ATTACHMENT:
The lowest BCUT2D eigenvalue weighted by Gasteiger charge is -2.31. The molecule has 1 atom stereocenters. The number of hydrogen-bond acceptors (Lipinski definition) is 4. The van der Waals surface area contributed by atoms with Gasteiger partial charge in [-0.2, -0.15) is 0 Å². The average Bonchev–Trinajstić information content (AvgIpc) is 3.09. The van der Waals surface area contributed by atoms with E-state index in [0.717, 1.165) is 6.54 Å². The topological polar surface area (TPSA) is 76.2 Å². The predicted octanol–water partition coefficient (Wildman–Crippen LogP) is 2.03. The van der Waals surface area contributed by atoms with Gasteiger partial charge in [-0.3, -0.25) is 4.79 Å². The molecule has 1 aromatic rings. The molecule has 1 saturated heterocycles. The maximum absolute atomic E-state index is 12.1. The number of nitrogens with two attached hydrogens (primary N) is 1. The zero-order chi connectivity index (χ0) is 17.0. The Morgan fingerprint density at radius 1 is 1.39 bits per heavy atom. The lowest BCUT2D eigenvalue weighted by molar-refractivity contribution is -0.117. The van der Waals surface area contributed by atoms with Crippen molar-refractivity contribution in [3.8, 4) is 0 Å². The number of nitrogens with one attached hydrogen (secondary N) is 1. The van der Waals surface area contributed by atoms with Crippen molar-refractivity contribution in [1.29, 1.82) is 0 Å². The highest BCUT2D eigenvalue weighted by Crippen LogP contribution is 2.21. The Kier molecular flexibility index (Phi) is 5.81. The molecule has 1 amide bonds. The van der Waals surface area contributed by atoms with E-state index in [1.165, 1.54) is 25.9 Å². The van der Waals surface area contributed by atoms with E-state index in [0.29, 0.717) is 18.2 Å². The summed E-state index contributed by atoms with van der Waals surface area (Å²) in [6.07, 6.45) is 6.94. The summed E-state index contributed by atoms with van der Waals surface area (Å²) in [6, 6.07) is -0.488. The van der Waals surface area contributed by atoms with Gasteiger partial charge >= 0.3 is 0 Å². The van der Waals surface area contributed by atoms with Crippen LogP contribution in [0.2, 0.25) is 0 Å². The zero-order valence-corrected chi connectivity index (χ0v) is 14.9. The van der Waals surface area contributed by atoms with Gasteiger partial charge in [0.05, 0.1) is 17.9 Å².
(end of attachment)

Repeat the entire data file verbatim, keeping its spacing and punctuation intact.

The lowest BCUT2D eigenvalue weighted by Gasteiger charge is -2.31. The molecule has 1 atom stereocenters. The number of hydrogen-bond acceptors (Lipinski definition) is 4. The van der Waals surface area contributed by atoms with Gasteiger partial charge in [-0.2, -0.15) is 0 Å². The average Bonchev–Trinajstić information content (AvgIpc) is 3.09. The van der Waals surface area contributed by atoms with E-state index in [0.717, 1.165) is 6.54 Å². The topological polar surface area (TPSA) is 76.2 Å². The predicted octanol–water partition coefficient (Wildman–Crippen LogP) is 2.03. The van der Waals surface area contributed by atoms with Gasteiger partial charge in [-0.3, -0.25) is 4.79 Å². The molecule has 1 aromatic rings. The molecule has 1 saturated heterocycles. The maximum absolute atomic E-state index is 12.1. The number of nitrogens with two attached hydrogens (primary N) is 1. The zero-order chi connectivity index (χ0) is 17.0. The Morgan fingerprint density at radius 1 is 1.39 bits per heavy atom. The lowest BCUT2D eigenvalue weighted by molar-refractivity contribution is -0.117. The van der Waals surface area contributed by atoms with Crippen molar-refractivity contribution in [3.8, 4) is 0 Å². The number of nitrogens with one attached hydrogen (secondary N) is 1. The van der Waals surface area contributed by atoms with Crippen molar-refractivity contribution in [1.29, 1.82) is 0 Å². The highest BCUT2D eigenvalue weighted by Crippen LogP contribution is 2.21. The Kier molecular flexibility index (Phi) is 5.81. The molecule has 1 amide bonds. The van der Waals surface area contributed by atoms with E-state index in [1.165, 1.54) is 25.9 Å². The van der Waals surface area contributed by atoms with E-state index in [0.29, 0.717) is 18.2 Å². The summed E-state index contributed by atoms with van der Waals surface area (Å²) in [6.07, 6.45) is 6.94. The summed E-state index contributed by atoms with van der Waals surface area (Å²) in [6, 6.07) is -0.488. The van der Waals surface area contributed by atoms with Gasteiger partial charge >= 0.3 is 0 Å². The van der Waals surface area contributed by atoms with Crippen LogP contribution in [0.2, 0.25) is 0 Å². The zero-order valence-corrected chi connectivity index (χ0v) is 14.9. The van der Waals surface area contributed by atoms with Gasteiger partial charge in [0.05, 0.1) is 17.9 Å².